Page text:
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IN THE CIRCUIT COURT FOR THE SEVENTH JUDICIAL CIRCUIT SANGAMON COUNTY, ILLINOIS

CATHOLIC CHARITIES OF THE DIOCESE ) OF SPRINGFIELD-IN-ILLINOIS, an Illinois ) non-profit corporation, et al., ) ) Plaintiffs, ) ) vs. ) ) STATE OF ILLINOIS, et al., ) ) Defendants, ) ) SUSAN TONE PIERCE, et al., ) ) Intervening Defendants. )

Case No. 2011 MR 254 Hon. John Schmidt Presiding Judge

PLAINTIFFS' EMERGENCY MOTION FOR STAY OF ENFORCEMENT OF THE COURT'S SUMMARY JUDGMENT ORDER OF 8/18/11, AND FOR REINSTATEMENT OF THE PRELIMINARY INJUNCTION TO PRESERVE THE STATUS QUO ANTE PENDING ALL FURTHER TRIAL COURT PROCEEDINGS AND, IF NEED BE, PENDING AN APPEAL Plaintiffs, the Catholic Charities entities for the four Roman Catholic Dioceses of Springfield-in-Illinois, Peoria, Joliet, and Belleville, hereby move for the following relief: (a) that this Court confirm that enforcement of its Summary Judgment Order, entered on August 18, 2011, has been stayed pending the Court's consideration and ruling on plaintiffs' Motion to Reconsider, Rehear, and Vacate, etc., filed on Friday, September 9, 2011, pursuant to 735 ILCS 5/2-1203(a)-(b), and any further proceedings that may be had before this Court; (b) that the preliminary injunction, entered on July 18, 2011, nunc pro tunc as of July 12, 2011, and vacated by the Court's Summary Judgment Order on August 18, 2011, be confirmed as reinstated, as its dissolution was integral to said Order that has been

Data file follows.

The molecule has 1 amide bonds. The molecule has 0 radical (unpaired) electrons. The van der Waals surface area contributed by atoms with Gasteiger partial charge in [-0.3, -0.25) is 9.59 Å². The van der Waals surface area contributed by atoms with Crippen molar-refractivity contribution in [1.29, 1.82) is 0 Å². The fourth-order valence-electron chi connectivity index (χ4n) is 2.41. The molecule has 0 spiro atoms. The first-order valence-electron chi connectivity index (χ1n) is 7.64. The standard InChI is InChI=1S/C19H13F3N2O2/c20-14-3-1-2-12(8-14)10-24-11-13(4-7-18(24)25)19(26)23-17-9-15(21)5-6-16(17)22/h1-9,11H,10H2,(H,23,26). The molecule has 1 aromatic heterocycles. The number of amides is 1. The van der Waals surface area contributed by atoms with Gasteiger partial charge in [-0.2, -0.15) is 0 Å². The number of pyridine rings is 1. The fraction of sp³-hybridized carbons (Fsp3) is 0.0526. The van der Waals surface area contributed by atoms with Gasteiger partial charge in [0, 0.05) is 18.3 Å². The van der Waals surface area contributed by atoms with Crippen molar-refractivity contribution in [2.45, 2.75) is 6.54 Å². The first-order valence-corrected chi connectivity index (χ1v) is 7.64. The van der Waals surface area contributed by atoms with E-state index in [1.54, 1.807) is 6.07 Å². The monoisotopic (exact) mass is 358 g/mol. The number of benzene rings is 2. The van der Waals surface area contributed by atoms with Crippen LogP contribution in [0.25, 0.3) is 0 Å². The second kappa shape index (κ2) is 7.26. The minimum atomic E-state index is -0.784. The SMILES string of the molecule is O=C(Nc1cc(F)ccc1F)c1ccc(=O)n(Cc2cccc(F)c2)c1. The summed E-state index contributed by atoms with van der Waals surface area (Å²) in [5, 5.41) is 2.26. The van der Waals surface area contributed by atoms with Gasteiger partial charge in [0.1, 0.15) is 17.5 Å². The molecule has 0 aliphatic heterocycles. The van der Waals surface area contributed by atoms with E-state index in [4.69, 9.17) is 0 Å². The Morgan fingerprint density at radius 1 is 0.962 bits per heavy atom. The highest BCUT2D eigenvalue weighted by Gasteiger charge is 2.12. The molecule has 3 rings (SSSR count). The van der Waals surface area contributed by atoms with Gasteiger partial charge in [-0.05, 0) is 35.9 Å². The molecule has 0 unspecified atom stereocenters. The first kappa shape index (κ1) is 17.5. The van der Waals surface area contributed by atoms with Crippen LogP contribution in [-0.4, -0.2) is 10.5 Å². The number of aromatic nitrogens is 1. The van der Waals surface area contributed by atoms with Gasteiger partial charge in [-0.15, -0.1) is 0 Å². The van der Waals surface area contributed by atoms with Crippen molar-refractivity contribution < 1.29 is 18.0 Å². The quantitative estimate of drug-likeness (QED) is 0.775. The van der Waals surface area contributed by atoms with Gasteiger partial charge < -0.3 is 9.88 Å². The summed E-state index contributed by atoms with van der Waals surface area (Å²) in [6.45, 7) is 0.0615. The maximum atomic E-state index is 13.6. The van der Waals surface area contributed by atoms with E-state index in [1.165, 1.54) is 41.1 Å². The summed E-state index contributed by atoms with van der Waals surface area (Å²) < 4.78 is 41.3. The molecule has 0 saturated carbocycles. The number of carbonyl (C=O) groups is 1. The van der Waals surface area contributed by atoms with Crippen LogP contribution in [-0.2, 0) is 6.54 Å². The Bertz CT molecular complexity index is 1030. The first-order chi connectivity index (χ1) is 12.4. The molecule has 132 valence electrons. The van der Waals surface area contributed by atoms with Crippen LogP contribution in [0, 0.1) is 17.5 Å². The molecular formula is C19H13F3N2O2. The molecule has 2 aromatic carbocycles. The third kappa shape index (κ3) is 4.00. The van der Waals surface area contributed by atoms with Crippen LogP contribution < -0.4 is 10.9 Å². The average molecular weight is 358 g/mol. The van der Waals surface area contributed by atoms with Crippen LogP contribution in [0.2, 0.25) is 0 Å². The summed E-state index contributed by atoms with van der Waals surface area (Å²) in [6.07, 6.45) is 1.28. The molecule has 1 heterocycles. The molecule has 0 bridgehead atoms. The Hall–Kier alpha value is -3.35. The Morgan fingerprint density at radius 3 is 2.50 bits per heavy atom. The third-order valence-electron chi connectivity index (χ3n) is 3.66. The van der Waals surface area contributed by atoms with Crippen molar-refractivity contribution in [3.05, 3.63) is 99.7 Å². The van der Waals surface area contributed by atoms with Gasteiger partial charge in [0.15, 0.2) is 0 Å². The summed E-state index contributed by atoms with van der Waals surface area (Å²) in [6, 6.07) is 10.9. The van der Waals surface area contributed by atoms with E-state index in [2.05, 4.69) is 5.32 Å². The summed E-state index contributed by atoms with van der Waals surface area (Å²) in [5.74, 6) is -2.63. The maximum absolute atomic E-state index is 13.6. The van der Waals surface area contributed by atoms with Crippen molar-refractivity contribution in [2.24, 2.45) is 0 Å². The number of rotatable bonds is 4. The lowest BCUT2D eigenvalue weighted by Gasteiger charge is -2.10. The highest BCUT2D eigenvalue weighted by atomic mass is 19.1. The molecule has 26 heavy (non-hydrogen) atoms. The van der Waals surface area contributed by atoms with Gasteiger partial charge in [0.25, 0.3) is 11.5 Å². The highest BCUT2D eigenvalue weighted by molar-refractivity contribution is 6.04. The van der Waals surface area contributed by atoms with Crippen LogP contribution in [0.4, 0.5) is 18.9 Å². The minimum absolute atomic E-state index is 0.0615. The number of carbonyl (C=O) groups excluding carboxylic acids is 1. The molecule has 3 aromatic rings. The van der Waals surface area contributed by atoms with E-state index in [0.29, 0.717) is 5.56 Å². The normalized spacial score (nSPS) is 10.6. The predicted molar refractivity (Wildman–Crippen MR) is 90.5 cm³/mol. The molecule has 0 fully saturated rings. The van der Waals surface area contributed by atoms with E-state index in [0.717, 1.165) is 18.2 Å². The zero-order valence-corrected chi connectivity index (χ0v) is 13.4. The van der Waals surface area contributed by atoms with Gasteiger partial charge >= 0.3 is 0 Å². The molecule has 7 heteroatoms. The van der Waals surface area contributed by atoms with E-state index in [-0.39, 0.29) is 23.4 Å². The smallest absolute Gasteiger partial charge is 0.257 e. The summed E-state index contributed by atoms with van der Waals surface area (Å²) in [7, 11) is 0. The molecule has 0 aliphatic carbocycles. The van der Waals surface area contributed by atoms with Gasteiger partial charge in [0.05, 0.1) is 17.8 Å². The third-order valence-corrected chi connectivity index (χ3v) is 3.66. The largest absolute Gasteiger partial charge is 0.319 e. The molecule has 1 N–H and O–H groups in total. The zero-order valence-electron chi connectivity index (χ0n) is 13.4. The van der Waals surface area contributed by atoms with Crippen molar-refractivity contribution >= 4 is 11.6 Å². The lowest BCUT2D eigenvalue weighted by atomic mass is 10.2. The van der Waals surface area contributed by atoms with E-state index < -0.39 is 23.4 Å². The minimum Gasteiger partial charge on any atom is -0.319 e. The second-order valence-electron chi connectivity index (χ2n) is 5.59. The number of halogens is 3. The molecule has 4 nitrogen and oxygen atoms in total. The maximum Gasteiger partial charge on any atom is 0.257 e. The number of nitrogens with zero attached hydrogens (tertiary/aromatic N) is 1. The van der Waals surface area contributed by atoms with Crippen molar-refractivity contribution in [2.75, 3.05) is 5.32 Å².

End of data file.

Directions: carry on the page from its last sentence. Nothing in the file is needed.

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stayed pursuant to the above-cited statute, so as to preserve the status quo ante, pending the Court's ruling on the motion to reconsider, and any ensuing proceedings before this Court, and which would avert plaintiffs' demise by slow attrition if not by the immediate "mass transitioning" of foster children, as defendants now demand; and (c) if need be, and in the alternative, that the Court enter a stay, pursuant to Illinois Supreme Court Rule 305(b), pending the plaintiffs' prompt filing and prosecution of an appeal of the Court's rulings herein, in the event that reconsideration is denied. In support whereof, plaintiffs state as follows: Introduction and Summary of Grounds for Entry of a Stay 1. Plaintiffs deem this motion vitally necessary in order to avert a genuine "emergency," as the defendants, the Illinois Department of Children & Family Services (DCFS) and its Director, Erwin McEwen, are now pressing the plaintiffs for an immediate mass "transitioning" of the many children (now numbering somewhere over 2,000) who remain in plaintiffs' foster care programs to different child welfare agencies, despite the fact that this Court's Summary Judgment Order must be deemed as stayed, pursuant to the above-cited statute, given plaintiffs' timely filing of their motion to reconsider, etc. 2. While this Court scheduled a hearing on plaintiffs' motion for October 5, 2011, the defendants are unwilling to stay their hand until that date for reasons that are unexplained, but which plaintiffs believe to be attributable to the fact that defendant, DCFS Director McEwen, recently announced his resignation from DCFS, to take effect as of September 30, 2011. Plaintiffs urge that this does not suffice as a legal justification for ignoring the statutory stay of the Court's judgment, as Mr. McEwen's successor may be equally capable of discharging the